And then the second thing that’s happening is that some countries are looking to import more liquid natural gas. But this is cleaner than coal, but it’s also having some unintended consequences. And the main one being that it’s causing the price to go up. And so that means that countries that currently rely on liquid natural gas– and this is the case in a lot of places in Asia that are trying to phase out coal– the price goes up. Ultimately, that means they’ll have to fall back on coal again.

JOHN DANKOWSKY: So of course, short term this is bad for the environment. Long term you mentioned the COP26 summit, have we been hearing from leaders in Europe and elsewhere that they are committed to all of these plans that they put in place despite the fact that the energy markets have changed so much in just the last few months?

TIM REVELL: Yeah, we’ve had some indications that those plans are still in place. We’ve had António Guterres, the UN General Secretary– he made a bit of an intervention this week saying it’s all very well having these ambitions to move away from Russian oil and gas, but it can’t be at the detriment to our climate change ambitions. We’re still waiting on quite a lot of the full detailed plans from countries about how they’re going to meet COP26 ambitions.

And my hope is that longer term, these two goals are really aligned. The idea of having a more secure energy source for your country or the countries that you are allied with and having more green and renewable energy. So hopefully we will see eventually that a lot of that investment that will go into securing up energy supplies will be directed towards cleaner and greener forms of energy.

JOHN DANKOWSKY: Some other news this week from the invasion of Ukraine. This week Russia also attacked a chemical plant there. And we’ve been watching what’s happening with nuclear sites in the country, but this is something new. I mean, what could this mean Tim, for the nature of attacks we might see them pursue in the future.

TIM REVELL: Yeah, it’s pretty worrying this and Joe Biden this week said that there are clear signs that Russia is considering the use of biological and chemical weapons. And one of the signs he pointed to is that Russian President Vladimir Putin has been falsely accusing Ukraine of doing essentially planning the same thing even though there’s no evidence of that whatsoever. And this attack on a chemical plant in Ukraine perhaps shows that even if we don’t actually see chemical weapons being dropped by the Russian military, we might see chemical plants attacked.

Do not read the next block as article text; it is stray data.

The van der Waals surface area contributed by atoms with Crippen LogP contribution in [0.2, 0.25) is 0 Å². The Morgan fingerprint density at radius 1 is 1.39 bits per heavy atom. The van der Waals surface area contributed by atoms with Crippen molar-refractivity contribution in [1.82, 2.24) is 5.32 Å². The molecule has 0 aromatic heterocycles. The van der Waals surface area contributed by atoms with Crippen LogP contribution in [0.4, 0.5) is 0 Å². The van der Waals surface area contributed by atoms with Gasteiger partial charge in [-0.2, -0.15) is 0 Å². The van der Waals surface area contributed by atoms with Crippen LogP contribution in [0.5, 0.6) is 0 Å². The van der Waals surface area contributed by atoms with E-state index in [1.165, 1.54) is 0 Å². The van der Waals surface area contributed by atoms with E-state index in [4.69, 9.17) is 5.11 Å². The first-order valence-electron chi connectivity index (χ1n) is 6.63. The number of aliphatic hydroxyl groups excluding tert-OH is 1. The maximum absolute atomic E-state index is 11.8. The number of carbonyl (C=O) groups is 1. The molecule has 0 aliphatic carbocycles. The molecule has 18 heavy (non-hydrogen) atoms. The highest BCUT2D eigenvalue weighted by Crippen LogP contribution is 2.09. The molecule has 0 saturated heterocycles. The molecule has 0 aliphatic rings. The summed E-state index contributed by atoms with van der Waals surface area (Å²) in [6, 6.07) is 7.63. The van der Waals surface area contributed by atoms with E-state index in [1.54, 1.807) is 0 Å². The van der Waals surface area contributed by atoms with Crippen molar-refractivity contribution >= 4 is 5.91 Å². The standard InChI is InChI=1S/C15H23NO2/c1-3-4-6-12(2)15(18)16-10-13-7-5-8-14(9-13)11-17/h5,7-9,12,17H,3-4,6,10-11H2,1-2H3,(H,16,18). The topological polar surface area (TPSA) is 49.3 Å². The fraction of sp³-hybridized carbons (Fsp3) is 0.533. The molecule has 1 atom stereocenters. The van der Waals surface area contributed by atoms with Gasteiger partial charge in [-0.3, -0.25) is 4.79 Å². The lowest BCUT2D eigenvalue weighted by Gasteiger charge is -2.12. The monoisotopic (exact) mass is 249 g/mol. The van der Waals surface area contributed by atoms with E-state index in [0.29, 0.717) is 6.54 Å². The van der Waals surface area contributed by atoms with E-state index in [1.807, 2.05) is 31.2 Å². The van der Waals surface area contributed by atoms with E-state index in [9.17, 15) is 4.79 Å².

And that can have a similar sort of effect. So, this one that was attacked was an ammonia plant in Sumy, Ukraine. And ammonia gas, it’s highly irritant and corrosive, and so, once it was released into the area a five-kilometer radius had to be set up and people had to stay indoors there. So, it didn’t cause a lot of harm beyond forcing people to stay inside but had a similar sort of effect that you might have with chemical weapons.

JOHN DANKOWSKY: We have to move to the other troubling global news story of the week and it’s COVID 19 and this BA.2 sub-variant. This week the WHO released a report about the virus’s spread in Europe. What did they find, Tim?

TIM REVELL: Yeah, so the World Health Organization put out a report this week saying that part of the reason we’re seeing increases is down to BA.2. But part of it is also down to the way that coronavirus restrictions have been lifted and they particularly looked at 18 European countries, including France, Germany, the UK, and Italy. And they say the problem is they’ve lifted restrictions too suddenly. So, in England where I was around a month ago, we went from having various mask mandates, working from home, to pretty much all legal restrictions being lifted. And now cases are really on the rise in many of these countries and including in England.